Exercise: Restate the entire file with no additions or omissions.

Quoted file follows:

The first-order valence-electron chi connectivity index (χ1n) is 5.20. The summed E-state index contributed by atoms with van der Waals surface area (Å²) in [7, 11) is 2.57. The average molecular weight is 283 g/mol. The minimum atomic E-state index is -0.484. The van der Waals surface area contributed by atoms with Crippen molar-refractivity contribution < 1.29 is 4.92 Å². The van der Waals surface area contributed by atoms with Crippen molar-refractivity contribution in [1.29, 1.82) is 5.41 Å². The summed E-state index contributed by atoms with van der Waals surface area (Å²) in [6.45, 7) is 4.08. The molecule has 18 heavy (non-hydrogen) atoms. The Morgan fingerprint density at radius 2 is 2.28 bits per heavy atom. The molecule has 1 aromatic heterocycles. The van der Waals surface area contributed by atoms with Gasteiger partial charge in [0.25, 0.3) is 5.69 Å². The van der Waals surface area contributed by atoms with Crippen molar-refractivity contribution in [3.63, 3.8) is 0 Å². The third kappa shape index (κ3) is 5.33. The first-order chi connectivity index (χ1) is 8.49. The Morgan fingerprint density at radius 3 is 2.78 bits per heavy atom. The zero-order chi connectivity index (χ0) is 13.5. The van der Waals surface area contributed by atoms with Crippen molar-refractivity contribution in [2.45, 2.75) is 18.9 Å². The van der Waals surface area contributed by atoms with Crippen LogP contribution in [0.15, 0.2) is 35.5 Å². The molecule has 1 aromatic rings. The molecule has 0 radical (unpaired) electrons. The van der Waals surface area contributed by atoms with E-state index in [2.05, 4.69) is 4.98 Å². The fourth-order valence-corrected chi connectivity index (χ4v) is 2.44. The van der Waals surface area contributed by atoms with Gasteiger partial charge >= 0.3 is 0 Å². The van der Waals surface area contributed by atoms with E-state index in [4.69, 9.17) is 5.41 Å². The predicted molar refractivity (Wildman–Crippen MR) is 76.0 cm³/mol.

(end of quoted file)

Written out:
The first-order valence-electron chi connectivity index (χ1n) is 5.20. The summed E-state index contributed by atoms with van der Waals surface area (Å²) in [7, 11) is 2.57. The average molecular weight is 283 g/mol. The minimum atomic E-state index is -0.484. The van der Waals surface area contributed by atoms with Crippen molar-refractivity contribution < 1.29 is 4.92 Å². The van der Waals surface area contributed by atoms with Crippen molar-refractivity contribution in [1.29, 1.82) is 5.41 Å². The summed E-state index contributed by atoms with van der Waals surface area (Å²) in [6.45, 7) is 4.08. The molecule has 18 heavy (non-hydrogen) atoms. The Morgan fingerprint density at radius 2 is 2.28 bits per heavy atom. The molecule has 1 aromatic heterocycles. The van der Waals surface area contributed by atoms with Gasteiger partial charge in [0.25, 0.3) is 5.69 Å². The van der Waals surface area contributed by atoms with Crippen molar-refractivity contribution in [3.63, 3.8) is 0 Å². The third kappa shape index (κ3) is 5.33. The first-order chi connectivity index (χ1) is 8.49. The Morgan fingerprint density at radius 3 is 2.78 bits per heavy atom. The zero-order chi connectivity index (χ0) is 13.5. The van der Waals surface area contributed by atoms with Crippen molar-refractivity contribution in [2.45, 2.75) is 18.9 Å². The van der Waals surface area contributed by atoms with Crippen LogP contribution in [0.15, 0.2) is 35.5 Å². The molecule has 1 aromatic rings. The molecule has 0 radical (unpaired) electrons. The van der Waals surface area contributed by atoms with E-state index in [2.05, 4.69) is 4.98 Å². The fourth-order valence-corrected chi connectivity index (χ4v) is 2.44. The van der Waals surface area contributed by atoms with Gasteiger partial charge >= 0.3 is 0 Å². The van der Waals surface area contributed by atoms with E-state index in [4.69, 9.17) is 5.41 Å². The predicted molar refractivity (Wildman–Crippen MR) is 76.0 cm³/mol.